Most Long Island soils require the application of a fertilizer to grow vegetables or flowers satisfactorily. Usually a 1:2:1 or 1:2:2 fertilizer is best for vegetables and flowers. A 5-10-5 fertilizer contains 5% of nitrogen, 10% of phosphoric acid, and 5% potash. Fertilizers available today contain nutrients from chemical or organic sources and therefore give you a choice in selecting garden fertilizers.
For the average home garden, with reasonably fertile soil, a 5-10-5 fertilizer applied at the rate of 2-1/2 lbs. per 100 sq.ft. is suggested. A quart mason jar holds approximately 2 lbs. Of fertilizer. The fertilizer should be broadcast before planting and thoroughly mixed with the soil. Some vegetables benefit from a sidedressing of fertilizer during the growing season. Care should be taken to prevent any fertilizer from coming in direct contact with the seed, as it may cause injury. For new land or sandy soils, a 5-10-10 analysis is recommended instead of a 5-10-5 fertilizer. It is advisable to have a nutrient test run in addition to a pH test, where this situation exists.
In addition to applying a commercial fertilizer, it is recommended that animal or poultry manure be rototilled or spaded under before planting, as the best means of increasing the organic matter content of garden soils. Cow, horse or duck manure are to be preferred for garden soils, specially if the manure is well-rotted. A light application of poultry manure (1/2 to 1 bushel to 100 sq.ft.) turned under is also an excellent source of organic matter. Cow or horse manure could be used at a rate of 2 bu./100 sq.ft. Where animal manures cannot be obtained at reasonable cost, peat moss, leaf mold, compost or any other source of organic matter can be added. You could use 2 to 4 bushels per 100 sq.ft. of these materials, depending on soil type.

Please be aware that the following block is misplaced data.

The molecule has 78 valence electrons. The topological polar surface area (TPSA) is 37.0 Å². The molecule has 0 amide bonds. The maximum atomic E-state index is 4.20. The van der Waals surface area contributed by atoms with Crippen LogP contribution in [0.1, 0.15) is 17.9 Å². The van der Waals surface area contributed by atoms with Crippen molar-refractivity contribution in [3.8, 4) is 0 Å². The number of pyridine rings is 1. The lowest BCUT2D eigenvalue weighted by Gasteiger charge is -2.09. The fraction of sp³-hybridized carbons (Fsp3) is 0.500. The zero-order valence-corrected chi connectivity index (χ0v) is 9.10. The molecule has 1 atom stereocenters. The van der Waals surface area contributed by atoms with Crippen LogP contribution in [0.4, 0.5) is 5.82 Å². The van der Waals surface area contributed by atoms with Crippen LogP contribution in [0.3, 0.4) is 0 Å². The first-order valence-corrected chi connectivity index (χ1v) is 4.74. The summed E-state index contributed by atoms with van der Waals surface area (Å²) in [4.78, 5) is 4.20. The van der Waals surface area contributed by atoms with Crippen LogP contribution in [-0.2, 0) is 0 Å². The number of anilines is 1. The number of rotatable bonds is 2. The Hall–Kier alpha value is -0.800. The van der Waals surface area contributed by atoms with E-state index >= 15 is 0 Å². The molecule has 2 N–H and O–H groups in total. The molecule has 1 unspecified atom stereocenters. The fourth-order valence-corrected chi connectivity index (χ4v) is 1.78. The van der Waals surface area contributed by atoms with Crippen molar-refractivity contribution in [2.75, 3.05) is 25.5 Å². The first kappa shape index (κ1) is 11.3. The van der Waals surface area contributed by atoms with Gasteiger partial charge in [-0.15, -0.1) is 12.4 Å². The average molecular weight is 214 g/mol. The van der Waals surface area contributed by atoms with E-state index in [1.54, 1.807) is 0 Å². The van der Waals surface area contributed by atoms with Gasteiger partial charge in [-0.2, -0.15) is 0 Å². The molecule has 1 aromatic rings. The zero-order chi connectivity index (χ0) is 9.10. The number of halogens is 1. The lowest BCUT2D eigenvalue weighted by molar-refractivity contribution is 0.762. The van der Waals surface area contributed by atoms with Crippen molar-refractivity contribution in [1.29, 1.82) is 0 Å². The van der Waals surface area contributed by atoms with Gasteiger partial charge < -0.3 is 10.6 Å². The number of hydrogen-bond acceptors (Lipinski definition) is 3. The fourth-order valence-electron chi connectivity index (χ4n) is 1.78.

Organic matter improves all Long Island soils. It makes sandy soils more retentive of moisture. Composted leaves and vegetable refuse are an excellent source of organic matter. This office will be glad to supply directions for making compost on request.
Another source of organic matter is a green manure. These cover crops are seeded in the summer and rototilled when adequate growth is attained. One excellent green manure is buckwheat. It is possible to get two to three crops of buckwheat in a single season. It is usually seeded at a rate of 3 ounces per 100 sq.ft.
Plant winter rye in the garden as soon as the ground can be cleaned up in the fall, or plant in between the rows of late vegetables in late September. This will conserve the fertility of the soil, prevent erosion, and help maintain the organic matter supply of the soil. Sow winter rye at 3 ounces per 100 sq.ft.
References: Soils and Fertilizer Resource Notebook, Department of Floriculture and Ornamental Horticulture, Cornell University, March 1989; and Improve Your Soil With Cover Crops, Eco Gardening Fact Stheet #9, Marcia Eames-Sheavly, Dept. of Fruit and Vegetable Sciences, Cornell University.